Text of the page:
Back down at the marina and yacht club, i spent my evening touring the docks, staring at the beautiful boats. One great highlight was passing by Bolero, and having Marty pop up a hatch and call out, “Yuri! Good to see you! Come aboard, come aboard!” i ended up spending many of my evenings in Falmouth aboard Bolero, enjoying the company and the famous yacht. One evening aboard Bolero, i hung with Don Street (the grandfather of Caribbean cruising); just two sailors, happy to be there. It was something else… down the dock from L. Francis Herreshoff’s (my favourite designer) classic, original, and penultimate yacht, Ticonderoga, across the dock from the staggeringly beautiful and historic Velsheda, sitting in the cockpit of one of the 5 most impressive and competitive classic ocean-racing yachts of all time, trading sea-stories with one of my favourite nautical authors.
Bolero won the Classic overall last year, but this year the owner wasn’t feeling competative; he wanted to just enjoy the scene! When they did decide to race (two of the three major races), i was incredibly flattered when marty and Denise tracked me down to ask me to crew for them. Here i had been telling Jenn (who, at that time, was off on beach or somewhere) that you have to make your own opportunities, and that nobody is likely to come asking you to crew, and then Bolero comes to ask for me! i’m pretty sure i blushed, and Denise got a good laugh out of my stammered reply. It made me think back to a time on Duen when i said to Mike, “All i’d really like to get to is the point where folks think of me as beeing ‘handy on boats’…”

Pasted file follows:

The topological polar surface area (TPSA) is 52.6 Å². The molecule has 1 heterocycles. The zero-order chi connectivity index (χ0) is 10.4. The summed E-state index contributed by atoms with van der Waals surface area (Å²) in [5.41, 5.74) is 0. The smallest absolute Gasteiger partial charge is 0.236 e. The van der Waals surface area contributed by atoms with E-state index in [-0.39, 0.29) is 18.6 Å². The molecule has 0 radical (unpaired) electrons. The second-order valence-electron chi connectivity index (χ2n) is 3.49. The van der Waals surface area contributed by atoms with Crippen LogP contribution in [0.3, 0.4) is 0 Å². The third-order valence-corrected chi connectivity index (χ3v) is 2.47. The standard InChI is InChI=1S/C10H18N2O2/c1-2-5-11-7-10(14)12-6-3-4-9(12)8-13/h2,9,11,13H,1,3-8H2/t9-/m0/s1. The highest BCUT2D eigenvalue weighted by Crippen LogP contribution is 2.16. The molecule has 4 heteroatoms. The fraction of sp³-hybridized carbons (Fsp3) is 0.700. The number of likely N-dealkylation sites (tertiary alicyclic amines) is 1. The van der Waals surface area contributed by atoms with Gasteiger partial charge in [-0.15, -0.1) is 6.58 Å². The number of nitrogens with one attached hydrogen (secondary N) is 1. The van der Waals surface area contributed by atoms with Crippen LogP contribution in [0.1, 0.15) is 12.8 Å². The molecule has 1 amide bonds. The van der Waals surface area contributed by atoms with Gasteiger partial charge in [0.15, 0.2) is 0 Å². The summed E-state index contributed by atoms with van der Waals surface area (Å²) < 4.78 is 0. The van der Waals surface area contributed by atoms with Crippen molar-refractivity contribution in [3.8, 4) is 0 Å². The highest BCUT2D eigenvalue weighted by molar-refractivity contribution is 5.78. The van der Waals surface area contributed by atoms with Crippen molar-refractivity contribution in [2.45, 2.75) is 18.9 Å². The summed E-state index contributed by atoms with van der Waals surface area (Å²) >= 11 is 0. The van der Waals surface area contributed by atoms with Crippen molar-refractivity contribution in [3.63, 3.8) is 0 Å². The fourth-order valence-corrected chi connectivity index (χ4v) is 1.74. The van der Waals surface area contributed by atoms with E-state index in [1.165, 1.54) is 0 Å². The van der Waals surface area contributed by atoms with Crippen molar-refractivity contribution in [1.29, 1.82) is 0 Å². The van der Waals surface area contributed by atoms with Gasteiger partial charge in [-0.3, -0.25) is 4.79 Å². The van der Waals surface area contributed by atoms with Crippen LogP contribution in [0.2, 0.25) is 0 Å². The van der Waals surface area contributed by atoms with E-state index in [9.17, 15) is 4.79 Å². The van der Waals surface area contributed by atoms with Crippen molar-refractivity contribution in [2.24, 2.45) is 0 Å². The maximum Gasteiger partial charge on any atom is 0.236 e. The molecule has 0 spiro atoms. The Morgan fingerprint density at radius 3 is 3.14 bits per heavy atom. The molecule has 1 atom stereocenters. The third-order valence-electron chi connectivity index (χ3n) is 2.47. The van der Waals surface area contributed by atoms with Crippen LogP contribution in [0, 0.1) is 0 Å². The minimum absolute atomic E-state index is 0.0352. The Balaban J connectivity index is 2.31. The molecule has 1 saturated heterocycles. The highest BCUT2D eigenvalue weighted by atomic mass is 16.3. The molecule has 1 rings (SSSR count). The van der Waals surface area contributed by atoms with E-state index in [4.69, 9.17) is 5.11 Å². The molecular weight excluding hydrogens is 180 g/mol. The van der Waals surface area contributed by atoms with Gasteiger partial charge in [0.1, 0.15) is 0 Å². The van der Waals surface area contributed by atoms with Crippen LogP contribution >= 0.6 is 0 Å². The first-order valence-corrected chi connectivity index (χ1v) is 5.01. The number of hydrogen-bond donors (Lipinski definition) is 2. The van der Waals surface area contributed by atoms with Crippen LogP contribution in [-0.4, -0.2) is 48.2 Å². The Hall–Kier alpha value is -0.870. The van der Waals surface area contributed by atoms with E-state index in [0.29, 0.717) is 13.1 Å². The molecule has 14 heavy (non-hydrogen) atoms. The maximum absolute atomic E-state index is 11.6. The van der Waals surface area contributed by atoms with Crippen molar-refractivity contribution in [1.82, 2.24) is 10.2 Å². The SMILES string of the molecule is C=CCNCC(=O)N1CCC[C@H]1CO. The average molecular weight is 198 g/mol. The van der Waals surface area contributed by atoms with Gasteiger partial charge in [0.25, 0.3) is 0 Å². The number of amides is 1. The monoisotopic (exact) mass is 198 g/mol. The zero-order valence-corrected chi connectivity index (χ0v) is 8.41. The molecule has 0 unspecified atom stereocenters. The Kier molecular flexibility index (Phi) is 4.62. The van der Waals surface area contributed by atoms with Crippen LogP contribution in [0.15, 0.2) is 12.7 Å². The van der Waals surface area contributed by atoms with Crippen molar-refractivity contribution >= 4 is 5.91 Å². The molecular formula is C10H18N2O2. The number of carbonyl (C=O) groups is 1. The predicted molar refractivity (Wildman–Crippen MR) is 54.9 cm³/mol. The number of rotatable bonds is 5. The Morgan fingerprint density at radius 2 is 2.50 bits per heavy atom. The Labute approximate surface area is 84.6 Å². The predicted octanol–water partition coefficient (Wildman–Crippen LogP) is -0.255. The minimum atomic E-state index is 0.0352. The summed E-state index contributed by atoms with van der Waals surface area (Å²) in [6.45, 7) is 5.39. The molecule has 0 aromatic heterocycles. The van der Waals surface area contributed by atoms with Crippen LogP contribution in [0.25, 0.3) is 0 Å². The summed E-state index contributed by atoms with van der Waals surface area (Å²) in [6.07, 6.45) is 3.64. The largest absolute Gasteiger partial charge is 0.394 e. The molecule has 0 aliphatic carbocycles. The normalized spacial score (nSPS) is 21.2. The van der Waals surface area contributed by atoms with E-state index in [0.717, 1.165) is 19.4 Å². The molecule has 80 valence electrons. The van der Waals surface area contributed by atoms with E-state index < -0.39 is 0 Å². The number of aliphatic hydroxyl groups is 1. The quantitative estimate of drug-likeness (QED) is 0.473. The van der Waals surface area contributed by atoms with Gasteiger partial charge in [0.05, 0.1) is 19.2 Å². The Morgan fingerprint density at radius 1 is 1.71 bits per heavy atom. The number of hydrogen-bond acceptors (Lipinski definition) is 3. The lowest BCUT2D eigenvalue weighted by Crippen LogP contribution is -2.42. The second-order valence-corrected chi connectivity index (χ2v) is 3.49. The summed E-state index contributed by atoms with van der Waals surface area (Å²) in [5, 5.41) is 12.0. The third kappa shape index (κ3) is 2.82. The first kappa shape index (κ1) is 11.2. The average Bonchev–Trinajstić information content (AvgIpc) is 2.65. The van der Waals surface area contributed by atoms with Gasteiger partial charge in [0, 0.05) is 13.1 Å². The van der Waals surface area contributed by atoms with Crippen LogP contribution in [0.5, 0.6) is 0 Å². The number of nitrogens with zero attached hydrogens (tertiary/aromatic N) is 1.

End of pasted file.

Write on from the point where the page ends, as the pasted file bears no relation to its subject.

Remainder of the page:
i continued on as racing crew with Simba, however, enjoying every minute of it. The race days were just incredible; as Marty on Ruffian pointed out, “Win or lose, just being here is worth the cost of admission…”. Every race was like a 4-5 hour parade of glorious sail, featuring many of the world’s most impressive, beautiful, and famous yachts, gathered there from home ports around the globe for one wild week.
There were other great modern yachts in the harbour too; some to watch the Classic, and others there awaiting the following week, Antigua Race Week, for modern designs. Wandering around with Jenn (tall, beautiful, and beguiling) was pretty entertaining. She captured a whole table of guys one evening, one of which invited us back for a couple drinks on the boat he worked on…
“What’s your boat called?” asked Jenn.
“Oh, just a little thing called Scheherazade”. Ha! Like any diligent boat-geek, i knew of the beast; the largest and finest sailing yacht ever built in America, a Bruce King-designed, 30+ million dollar, 154-ft, cold-molded wooden beauty. Naturally, we got the complete tour, boggling at the scale, and at all the details, like the hundreds and hundreds of hand-carved shells and starfish that are set into the mouldings and trim.
I was invited onto a couple other great boats for tours, potlucks, ar bawdy singalongs; Ibis, a 100+ yr old oyster smack from Kent, and the beautiful 1895 Bristol Channel Pilot Cutter, Margeurite. Everywhere was beauty!
Overall, Antigua Classic is a “must do” event, and i certianly plan to go next year! Wrapping up this year’s trip? Well, remember that daysail with Val? Another call from her a day later had me on her delivery crew for a Swan 57 up to Annapolis. So, after a quick last-minute flight back to Tortola (having to pass on three other offers to Venezuela, Dominica, and Bermuda; Classic is a great place to find a ride!), and a single night in my own bed, it was off into the Atlantic for 10 days offshore… but that’s another story.